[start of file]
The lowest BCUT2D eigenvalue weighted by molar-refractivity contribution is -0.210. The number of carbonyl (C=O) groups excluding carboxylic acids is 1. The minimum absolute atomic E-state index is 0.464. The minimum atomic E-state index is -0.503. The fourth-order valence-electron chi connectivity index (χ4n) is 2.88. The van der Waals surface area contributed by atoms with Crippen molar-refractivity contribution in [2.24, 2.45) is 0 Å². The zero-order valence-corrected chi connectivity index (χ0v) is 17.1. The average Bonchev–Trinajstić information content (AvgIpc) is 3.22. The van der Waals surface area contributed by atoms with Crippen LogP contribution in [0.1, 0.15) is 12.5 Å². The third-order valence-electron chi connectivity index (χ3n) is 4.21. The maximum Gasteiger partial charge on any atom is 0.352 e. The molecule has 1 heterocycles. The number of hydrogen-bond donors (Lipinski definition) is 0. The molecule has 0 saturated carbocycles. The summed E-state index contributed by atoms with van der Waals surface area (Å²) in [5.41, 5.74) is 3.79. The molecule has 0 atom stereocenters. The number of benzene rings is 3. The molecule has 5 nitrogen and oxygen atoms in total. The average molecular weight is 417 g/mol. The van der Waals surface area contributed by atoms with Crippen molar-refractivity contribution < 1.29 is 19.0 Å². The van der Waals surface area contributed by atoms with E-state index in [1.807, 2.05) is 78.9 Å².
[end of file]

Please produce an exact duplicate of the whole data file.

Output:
The lowest BCUT2D eigenvalue weighted by molar-refractivity contribution is -0.210. The number of carbonyl (C=O) groups excluding carboxylic acids is 1. The minimum absolute atomic E-state index is 0.464. The minimum atomic E-state index is -0.503. The fourth-order valence-electron chi connectivity index (χ4n) is 2.88. The van der Waals surface area contributed by atoms with Crippen molar-refractivity contribution in [2.24, 2.45) is 0 Å². The zero-order valence-corrected chi connectivity index (χ0v) is 17.1. The average Bonchev–Trinajstić information content (AvgIpc) is 3.22. The van der Waals surface area contributed by atoms with Crippen LogP contribution in [0.1, 0.15) is 12.5 Å². The third-order valence-electron chi connectivity index (χ3n) is 4.21. The maximum Gasteiger partial charge on any atom is 0.352 e. The molecule has 1 heterocycles. The number of hydrogen-bond donors (Lipinski definition) is 0. The molecule has 0 saturated carbocycles. The summed E-state index contributed by atoms with van der Waals surface area (Å²) in [5.41, 5.74) is 3.79. The molecule has 0 atom stereocenters. The number of benzene rings is 3. The molecule has 5 nitrogen and oxygen atoms in total. The average molecular weight is 417 g/mol. The van der Waals surface area contributed by atoms with Crippen molar-refractivity contribution < 1.29 is 19.0 Å². The van der Waals surface area contributed by atoms with E-state index in [1.807, 2.05) is 78.9 Å².